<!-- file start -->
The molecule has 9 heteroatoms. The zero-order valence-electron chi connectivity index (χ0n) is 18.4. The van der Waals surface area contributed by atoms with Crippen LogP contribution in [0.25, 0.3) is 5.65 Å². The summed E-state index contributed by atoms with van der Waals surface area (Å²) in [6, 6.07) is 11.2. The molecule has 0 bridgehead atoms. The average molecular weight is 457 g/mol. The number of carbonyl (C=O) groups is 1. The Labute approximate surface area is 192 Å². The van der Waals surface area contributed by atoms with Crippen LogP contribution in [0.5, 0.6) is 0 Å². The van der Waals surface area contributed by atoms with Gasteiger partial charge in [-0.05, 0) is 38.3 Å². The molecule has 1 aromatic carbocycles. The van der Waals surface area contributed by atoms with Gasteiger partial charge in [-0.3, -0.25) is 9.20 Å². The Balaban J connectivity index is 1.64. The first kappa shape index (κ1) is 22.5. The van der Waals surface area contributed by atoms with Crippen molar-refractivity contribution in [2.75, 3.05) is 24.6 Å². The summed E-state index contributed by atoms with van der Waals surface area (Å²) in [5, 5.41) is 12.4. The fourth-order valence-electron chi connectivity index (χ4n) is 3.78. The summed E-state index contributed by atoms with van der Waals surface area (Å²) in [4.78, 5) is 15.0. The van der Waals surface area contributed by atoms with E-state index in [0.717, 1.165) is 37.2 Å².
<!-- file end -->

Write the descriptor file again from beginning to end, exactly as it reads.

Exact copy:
The molecule has 9 heteroatoms. The zero-order valence-electron chi connectivity index (χ0n) is 18.4. The van der Waals surface area contributed by atoms with Crippen LogP contribution in [0.25, 0.3) is 5.65 Å². The summed E-state index contributed by atoms with van der Waals surface area (Å²) in [6, 6.07) is 11.2. The molecule has 0 bridgehead atoms. The average molecular weight is 457 g/mol. The number of carbonyl (C=O) groups is 1. The Labute approximate surface area is 192 Å². The van der Waals surface area contributed by atoms with Crippen LogP contribution in [0.5, 0.6) is 0 Å². The van der Waals surface area contributed by atoms with Gasteiger partial charge in [-0.05, 0) is 38.3 Å². The molecule has 1 aromatic carbocycles. The van der Waals surface area contributed by atoms with Gasteiger partial charge in [-0.3, -0.25) is 9.20 Å². The Balaban J connectivity index is 1.64. The first kappa shape index (κ1) is 22.5. The van der Waals surface area contributed by atoms with Crippen molar-refractivity contribution in [2.75, 3.05) is 24.6 Å². The summed E-state index contributed by atoms with van der Waals surface area (Å²) in [5, 5.41) is 12.4. The fourth-order valence-electron chi connectivity index (χ4n) is 3.78. The summed E-state index contributed by atoms with van der Waals surface area (Å²) in [4.78, 5) is 15.0. The van der Waals surface area contributed by atoms with E-state index in [0.717, 1.165) is 37.2 Å².